We are not detailed because we do not focus on the job in front of us.
What are we chasing? Stay in the moment, and finish the job.
I’ll tell you how this works for me:
I learned how to balance my home and work life there. It created a major transformation.
I was not to assume that work was more important. It isn’t.
I was prompted to strike a balance between work and my private life.
I had a whole new appreciation for my home and family.
What do I do with the time allowed for each activity, and how does it enrich my life?
This is a good life lesson to learn in early adulthood.
And consider others: Correct your spelling mistakes.
Really, the readers of your emails are a little annoyed that you did not even try to use proper grammar. Weren’t they worth the trouble?
3. And shaking hands!
With everyone! I could not even sneak away; I had to shake hands before I could leave.
I had to look them in the eye, smile, and say, “Goeden Nacht” to EVERY person in the room!
I figured that leaving could be the longest part of the visit!..
It’s their custom; they made it up.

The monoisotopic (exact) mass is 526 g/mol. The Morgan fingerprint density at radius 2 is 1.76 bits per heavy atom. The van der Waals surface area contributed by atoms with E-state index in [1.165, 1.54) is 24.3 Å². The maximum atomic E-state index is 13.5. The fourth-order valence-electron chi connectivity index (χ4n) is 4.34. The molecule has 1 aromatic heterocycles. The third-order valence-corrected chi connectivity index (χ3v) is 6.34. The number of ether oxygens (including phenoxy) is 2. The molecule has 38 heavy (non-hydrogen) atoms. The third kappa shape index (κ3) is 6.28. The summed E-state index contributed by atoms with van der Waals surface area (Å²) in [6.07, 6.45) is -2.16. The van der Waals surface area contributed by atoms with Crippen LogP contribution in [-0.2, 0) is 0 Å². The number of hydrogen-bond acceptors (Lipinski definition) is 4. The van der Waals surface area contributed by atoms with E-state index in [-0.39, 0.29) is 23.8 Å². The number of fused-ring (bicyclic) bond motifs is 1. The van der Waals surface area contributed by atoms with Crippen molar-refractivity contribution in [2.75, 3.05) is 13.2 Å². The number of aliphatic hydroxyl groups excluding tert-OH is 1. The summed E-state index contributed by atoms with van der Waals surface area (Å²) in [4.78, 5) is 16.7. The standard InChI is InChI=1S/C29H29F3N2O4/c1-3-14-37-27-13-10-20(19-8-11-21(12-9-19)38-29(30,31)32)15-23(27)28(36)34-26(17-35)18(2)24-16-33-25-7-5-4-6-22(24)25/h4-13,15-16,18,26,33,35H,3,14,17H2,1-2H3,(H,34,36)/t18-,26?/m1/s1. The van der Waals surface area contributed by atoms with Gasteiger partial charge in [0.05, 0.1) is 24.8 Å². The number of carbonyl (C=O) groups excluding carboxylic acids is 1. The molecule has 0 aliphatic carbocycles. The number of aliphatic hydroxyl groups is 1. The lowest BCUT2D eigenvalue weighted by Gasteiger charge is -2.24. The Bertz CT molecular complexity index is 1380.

But it is considered bad manners to leave and not say goodbye, so I had to learn this!
“Every person in the room came here to meet you.
They want you to acknowledge them!”
4. King’s Day Celebration
In the Netherlands, celebrations, Civic holidays, and parades are very meaningful in their culture.
For the King’s Day celebration, we went on a boat on a canal!
Everyone had to wear orange – is this why Annalisa gave me the orange blouse for my birthday?
Imagine how many international friends I have now.
What if I came back to Holland for a visit?
They want to see me again, too!
What Did I Get In Return?
This is all about me. The list is not long but really endless.
Once you have lived in another country you have inherited another life.
You can never be the same!
1. I Developed Better Manners:
My table manners were considered atrocious. So what if my elbows were on the table and I talked with my mouth full?
I cut my meat and rested my knife and ate with one utensil.
I learned to eat European style; now my utensils are placed together in the middle of the plate at the end of the meal.
This tells everyone that I have finished my dinner and that I am neat.
More complimentary, for sure.
This new habit presents a bigger issue than one might think. It is huge in other parts of the world, how you conduct yourself at a meal, usually prepared in your honor.
Now I can eat anywhere in the world comfortably and my US friends don’t mind it either.
2. I Have Developed An Understanding:
There is the open-mindedness one learns when you have lived somewhere else.
This cultural divide has become an interesting development.
We are no longer divided – we are bridged with the knowledge of how to behave in someone else’s terrain.